Nyx Book Reviews

fantasy ♥ paranormal ♥ horror ♥ science-fiction

Interview: Aidan Harte (Spira Mirabilis)

The third book in The Wave Trilogy, Spira Mirabilis, is being released today from JoFletcher books. In honour of this release, author Aidan Harte is answering some questions today, including the beautiful reader’s question asked by Bas. To find out more about Aidan and his books and art, visit his website.


The Interview

Nyx Book Reviews: Hi Aidan, welcome to Nyx Book Reviews!
Aidan: Hi Celine, thanks for having me.

Could you tell us a bit about yourself?
I live in Dublin. Irenicon was my first book and I conceived the basic idea of a medieval town divided by a sentient river while studying sculpture in Florence. Before I started writing, I was an animator. I directed a show which appeared on Cartoon Network and BBC.

Could you describe your series, The Wave Trilogy, in one sentence?
History is a river and its water can be temporally diverted, siphoned off or dammed up but it always reaches the sea finally.

Your second book, The Warring States came out a few days ago. Was writing the sequel different from writing the first book in the series, Irenicon?
We’ve all seen movies with happy endings, and wondered what happens after The End. Irenicon ends with Rasenna overcoming its internal divisions to defeat a Concordian army. Lots of Fantasy’s empires have feet of clay, they lose one battle and crumble like badly-briefed politicians in front of Paxman. But empires die hard. The Warring States therefore begins with a change of scenery and a rewind: we’re in Concord two years before the events of Irenicon, watching a boy being sold by his mother to the Engineers’ Guild. As readers experience the brutal education that makes Torbidda into a tyrant, they start to understand Irenicon differently.

When we return to Rasenna, we discover what an ill match the City of Towers and happy endings make. Rasenna’s unity is threatened from within, as rich and poor compete for control, and without, as Concord returns stronger than ever under Torbidda’s leadership. Rasenna’s young Contessa likes to solve problems with the business end of her combat banner but that method won’t work this time. She’s pregnant and unmarried in a society where that’s scandalous. And gossip is the least of her worries because now Torbidda is fixated on killing her child.

Fantasy is an old genre, and many fantasy books have been written. How do you keep your books fresh and original?
Even when a writer takes a well-worn theme (and they’re all well-worn) a good writer will always make it their own, just to keep herself or himself entertained. There’s been lots of music composed too and yet there no shortage of new tunes. This only seems like a problem because we live in the fall out of the Post-Potter explosion, when new fantasy titles multiplying like Ebola.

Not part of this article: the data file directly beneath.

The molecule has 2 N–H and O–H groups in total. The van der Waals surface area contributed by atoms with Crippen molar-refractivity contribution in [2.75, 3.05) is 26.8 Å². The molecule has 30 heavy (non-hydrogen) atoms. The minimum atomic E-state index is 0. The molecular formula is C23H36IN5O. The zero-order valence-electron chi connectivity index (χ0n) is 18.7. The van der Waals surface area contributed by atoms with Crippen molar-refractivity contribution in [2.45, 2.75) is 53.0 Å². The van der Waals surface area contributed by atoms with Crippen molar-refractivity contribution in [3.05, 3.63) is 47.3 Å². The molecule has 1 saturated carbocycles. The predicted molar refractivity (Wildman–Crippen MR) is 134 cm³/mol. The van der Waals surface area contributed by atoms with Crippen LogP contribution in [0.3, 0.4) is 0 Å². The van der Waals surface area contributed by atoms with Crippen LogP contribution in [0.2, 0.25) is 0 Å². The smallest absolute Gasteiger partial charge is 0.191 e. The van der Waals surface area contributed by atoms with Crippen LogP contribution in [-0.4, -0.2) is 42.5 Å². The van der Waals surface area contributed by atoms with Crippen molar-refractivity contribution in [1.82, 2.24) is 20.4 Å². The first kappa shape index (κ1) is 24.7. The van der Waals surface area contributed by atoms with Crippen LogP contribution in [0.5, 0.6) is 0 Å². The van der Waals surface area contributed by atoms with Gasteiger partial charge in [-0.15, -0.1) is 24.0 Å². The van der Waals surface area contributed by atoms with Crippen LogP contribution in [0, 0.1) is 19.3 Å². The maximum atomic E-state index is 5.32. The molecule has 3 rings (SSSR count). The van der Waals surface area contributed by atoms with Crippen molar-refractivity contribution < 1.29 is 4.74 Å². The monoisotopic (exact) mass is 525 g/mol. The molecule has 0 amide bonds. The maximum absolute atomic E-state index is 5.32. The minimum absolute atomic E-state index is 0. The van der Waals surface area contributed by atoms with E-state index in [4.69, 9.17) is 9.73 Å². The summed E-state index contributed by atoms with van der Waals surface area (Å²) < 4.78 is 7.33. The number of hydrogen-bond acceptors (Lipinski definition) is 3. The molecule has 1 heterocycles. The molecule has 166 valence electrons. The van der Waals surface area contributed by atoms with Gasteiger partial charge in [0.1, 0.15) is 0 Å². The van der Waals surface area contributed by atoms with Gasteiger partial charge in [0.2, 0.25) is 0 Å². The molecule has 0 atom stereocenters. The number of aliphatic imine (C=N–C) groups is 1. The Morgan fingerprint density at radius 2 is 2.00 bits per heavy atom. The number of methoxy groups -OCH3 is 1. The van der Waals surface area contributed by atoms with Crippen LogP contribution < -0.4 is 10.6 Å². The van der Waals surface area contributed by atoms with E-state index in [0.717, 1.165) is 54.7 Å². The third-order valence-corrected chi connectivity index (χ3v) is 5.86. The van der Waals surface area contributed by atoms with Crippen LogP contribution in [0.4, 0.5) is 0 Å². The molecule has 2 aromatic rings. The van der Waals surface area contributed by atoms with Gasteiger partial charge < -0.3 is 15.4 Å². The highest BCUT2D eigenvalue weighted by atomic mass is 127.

This too shall pass.

It’s important to find inspiration beyond contemporary fantasy, in myth and literature, and – above all – life. Some misguided voices advise writers seeking to get published to do just the opposite, but knowing what’s trending in the genre is the job of agents and editors, and only a small part. By all means research who’s sold what after you’ve written your story, but the whole point of Fantasy is to discover new ideas. An agent looking for a book to slot into a fad is an agent you don’t want.

Do you still have time to read yourself? If so, have you read any books lately that you’d recommend?
My wife and I are currently fighting over custody of our copy of The Passage by Justin Cronin. I may have to get a court order.

You’re also a sculptor. Does your art somehow tie in with your writing, or is it completely separate?
A bit of both. I’m drawn to fantastical subject from Myth. Centaurs, minotaurs, harpies, cyclops and so on. The rendering is realistic in as far as they have an anatomical solidity, but in another way they are complexly surreal. Sounds like Fantasy, doesn’t it? I divide my year between writing and sculpting. It works because I do many drafts. The sculpting involves planning, building armatures, working with models, clay and wax, and many foundry visits. So each draft is interrupted by an unrelated activity and I return with a fresh palate. Check them out, incidentally, at Tumblr.

Nyx Book Reviews reader question: What is your favourite colour ice-cream? (Submitted by Bas – he insists on the correct word being colour, not taste)
Brown… God, that’s disgusting. Thanks Bas, you’ve ruined chocolate forever.

Thank you for answering my questions! (:
My pleasure!

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